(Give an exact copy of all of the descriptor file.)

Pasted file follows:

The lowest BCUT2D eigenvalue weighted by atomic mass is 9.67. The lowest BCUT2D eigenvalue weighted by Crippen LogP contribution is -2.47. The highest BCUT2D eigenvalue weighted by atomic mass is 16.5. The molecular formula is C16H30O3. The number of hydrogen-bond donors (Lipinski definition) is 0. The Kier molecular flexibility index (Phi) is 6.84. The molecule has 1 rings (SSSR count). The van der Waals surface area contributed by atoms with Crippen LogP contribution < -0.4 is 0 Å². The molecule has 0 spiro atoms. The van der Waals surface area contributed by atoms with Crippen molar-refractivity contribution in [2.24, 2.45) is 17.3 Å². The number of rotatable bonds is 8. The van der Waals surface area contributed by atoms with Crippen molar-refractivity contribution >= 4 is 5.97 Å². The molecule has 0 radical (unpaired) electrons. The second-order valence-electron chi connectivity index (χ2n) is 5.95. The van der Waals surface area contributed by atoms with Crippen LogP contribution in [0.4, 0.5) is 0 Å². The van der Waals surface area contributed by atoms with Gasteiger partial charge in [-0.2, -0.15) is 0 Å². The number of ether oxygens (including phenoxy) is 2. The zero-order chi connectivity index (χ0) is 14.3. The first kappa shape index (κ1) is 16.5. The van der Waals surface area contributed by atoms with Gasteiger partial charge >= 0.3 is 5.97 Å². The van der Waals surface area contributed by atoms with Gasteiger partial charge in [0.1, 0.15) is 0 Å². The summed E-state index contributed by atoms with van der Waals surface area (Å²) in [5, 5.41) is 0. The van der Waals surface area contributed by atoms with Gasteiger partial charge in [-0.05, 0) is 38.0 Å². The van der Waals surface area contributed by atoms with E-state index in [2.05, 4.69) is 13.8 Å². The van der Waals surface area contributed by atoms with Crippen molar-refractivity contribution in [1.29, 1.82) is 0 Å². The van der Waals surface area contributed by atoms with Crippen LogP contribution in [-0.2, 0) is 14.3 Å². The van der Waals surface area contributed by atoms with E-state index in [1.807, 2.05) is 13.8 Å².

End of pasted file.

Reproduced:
The lowest BCUT2D eigenvalue weighted by atomic mass is 9.67. The lowest BCUT2D eigenvalue weighted by Crippen LogP contribution is -2.47. The highest BCUT2D eigenvalue weighted by atomic mass is 16.5. The molecular formula is C16H30O3. The number of hydrogen-bond donors (Lipinski definition) is 0. The Kier molecular flexibility index (Phi) is 6.84. The molecule has 1 rings (SSSR count). The van der Waals surface area contributed by atoms with Crippen LogP contribution < -0.4 is 0 Å². The molecule has 0 spiro atoms. The van der Waals surface area contributed by atoms with Crippen molar-refractivity contribution in [2.24, 2.45) is 17.3 Å². The number of rotatable bonds is 8. The van der Waals surface area contributed by atoms with Crippen molar-refractivity contribution >= 4 is 5.97 Å². The molecule has 0 radical (unpaired) electrons. The second-order valence-electron chi connectivity index (χ2n) is 5.95. The van der Waals surface area contributed by atoms with Crippen LogP contribution in [0.4, 0.5) is 0 Å². The van der Waals surface area contributed by atoms with Gasteiger partial charge in [-0.2, -0.15) is 0 Å². The number of ether oxygens (including phenoxy) is 2. The zero-order chi connectivity index (χ0) is 14.3. The first kappa shape index (κ1) is 16.5. The van der Waals surface area contributed by atoms with Gasteiger partial charge >= 0.3 is 5.97 Å². The van der Waals surface area contributed by atoms with Gasteiger partial charge in [0.1, 0.15) is 0 Å². The summed E-state index contributed by atoms with van der Waals surface area (Å²) in [5, 5.41) is 0. The van der Waals surface area contributed by atoms with Gasteiger partial charge in [-0.05, 0) is 38.0 Å². The van der Waals surface area contributed by atoms with E-state index in [2.05, 4.69) is 13.8 Å². The van der Waals surface area contributed by atoms with Crippen molar-refractivity contribution in [1.29, 1.82) is 0 Å². The van der Waals surface area contributed by atoms with Crippen LogP contribution in [-0.2, 0) is 14.3 Å². The van der Waals surface area contributed by atoms with E-state index in [1.807, 2.05) is 13.8 Å².